Mr. Hillier derisively compared the political uproar that surrounded Mr. Colvin's parliamentary testimony to people “howling at the moon” and said nobody ever raised torture concerns with him during the 2006-2007 period in question.At least he didn't call it "fraternity hazing".
“I don't remember reading a single one of those cables [from Mr. Colvin] ... He doesn't stick out in my mind,” Mr. Hillier said of the diplomat's warnings and criticism.
“He appears to have covered an incredibly broad spectrum, much of which I'm not sure he's qualified to talk about.”
The former soldier rejected suggestions Canada was “complicit in any war crimes” – saying Ottawa had a responsible system in place. He also played down the fact Afghan prisoners got hurt in jails.
“Even in our own prisons [in Canada] somebody can get beaten up. We know that.”
- The Globe and Mail
But let's get real: the man is lying to cover his ass:
Retired general Rick Hillier, who led Canada's 2006 military foray into southern Afghanistan, joined the Conservatives in dismissing Mr. Colvin's story. He told a Toronto audience Thursday night that he can't recall ever coming across reports from the diplomat, who was a senior Foreign Affairs staffer in Afghanistan for 17 months.From the Globe and Mail, April 2007:
The Harper government knew from its own officials that prisoners held by Afghan security forces faced the possibility of torture, abuse and extrajudicial killing, The Globe and Mail has learned.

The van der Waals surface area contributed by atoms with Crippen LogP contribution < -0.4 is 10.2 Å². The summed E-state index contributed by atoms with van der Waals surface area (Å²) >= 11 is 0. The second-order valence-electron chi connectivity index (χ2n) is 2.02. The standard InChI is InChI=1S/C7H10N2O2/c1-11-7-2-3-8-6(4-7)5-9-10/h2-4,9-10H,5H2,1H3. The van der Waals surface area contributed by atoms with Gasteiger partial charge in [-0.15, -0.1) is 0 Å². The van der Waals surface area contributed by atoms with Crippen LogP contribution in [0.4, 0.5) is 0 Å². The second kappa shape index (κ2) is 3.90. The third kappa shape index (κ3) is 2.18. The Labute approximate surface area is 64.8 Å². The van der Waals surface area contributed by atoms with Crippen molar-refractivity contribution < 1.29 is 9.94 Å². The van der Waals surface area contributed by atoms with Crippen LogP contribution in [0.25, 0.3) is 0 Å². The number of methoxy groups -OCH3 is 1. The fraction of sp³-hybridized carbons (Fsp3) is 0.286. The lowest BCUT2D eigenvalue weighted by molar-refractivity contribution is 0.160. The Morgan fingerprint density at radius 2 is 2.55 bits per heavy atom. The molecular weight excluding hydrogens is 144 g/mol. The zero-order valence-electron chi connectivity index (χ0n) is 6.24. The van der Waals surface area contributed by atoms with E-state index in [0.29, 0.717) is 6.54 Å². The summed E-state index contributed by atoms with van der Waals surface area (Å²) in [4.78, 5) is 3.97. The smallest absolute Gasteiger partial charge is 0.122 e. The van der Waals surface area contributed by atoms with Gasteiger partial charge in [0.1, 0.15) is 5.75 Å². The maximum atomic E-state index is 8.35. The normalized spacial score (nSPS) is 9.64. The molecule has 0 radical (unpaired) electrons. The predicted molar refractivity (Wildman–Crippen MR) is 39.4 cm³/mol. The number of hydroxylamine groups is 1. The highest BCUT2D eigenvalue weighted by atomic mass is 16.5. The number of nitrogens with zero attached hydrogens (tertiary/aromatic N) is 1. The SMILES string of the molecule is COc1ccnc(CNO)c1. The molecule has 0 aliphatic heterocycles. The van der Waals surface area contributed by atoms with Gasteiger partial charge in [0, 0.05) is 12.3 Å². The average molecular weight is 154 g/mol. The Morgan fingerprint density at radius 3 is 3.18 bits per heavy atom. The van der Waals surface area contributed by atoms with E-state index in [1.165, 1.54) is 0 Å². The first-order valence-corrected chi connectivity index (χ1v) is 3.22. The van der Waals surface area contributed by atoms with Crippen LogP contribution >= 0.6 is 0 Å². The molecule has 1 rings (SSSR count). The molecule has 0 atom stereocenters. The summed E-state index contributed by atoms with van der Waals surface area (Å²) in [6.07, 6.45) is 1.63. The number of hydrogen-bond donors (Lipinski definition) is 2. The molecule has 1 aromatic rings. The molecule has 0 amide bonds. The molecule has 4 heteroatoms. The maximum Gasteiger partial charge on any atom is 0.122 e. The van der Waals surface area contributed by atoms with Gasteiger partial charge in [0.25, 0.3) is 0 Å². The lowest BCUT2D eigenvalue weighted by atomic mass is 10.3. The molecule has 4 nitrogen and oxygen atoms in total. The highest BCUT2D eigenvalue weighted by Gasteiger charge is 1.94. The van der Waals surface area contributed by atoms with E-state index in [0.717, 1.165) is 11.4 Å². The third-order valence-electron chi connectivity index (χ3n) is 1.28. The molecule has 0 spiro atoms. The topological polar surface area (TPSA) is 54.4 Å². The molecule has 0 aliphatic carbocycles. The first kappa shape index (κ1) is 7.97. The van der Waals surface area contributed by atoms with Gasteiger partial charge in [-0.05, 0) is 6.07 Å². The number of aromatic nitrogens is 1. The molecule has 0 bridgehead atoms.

But the government has eradicated every single reference to torture and abuse in prison from a heavily blacked-out version of a report prepared by Canadian diplomats in Kabul and released under an access to information request.
Initially, the government denied the existence of the report, responding in writing that "no such report on human-rights performance in other countries exists." After complaints to the Access to Information Commissioner, it released a heavily edited version this week.
Among the sentences blacked out by the Foreign Affairs Department in the report's summary is "Extrajudicial executions, disappearances, torture and detention without trial are all too common," according to full passages of the report obtained independently by The Globe.
The Foreign Affairs report, titled Afghanistan-2006; Good Governance, Democratic Development and Human Rights, was marked "CEO" for Canadian Eyes Only. It seems to remove any last vestige of doubt that the senior officials and ministers knew that torture and abuse were rife in Afghan jails.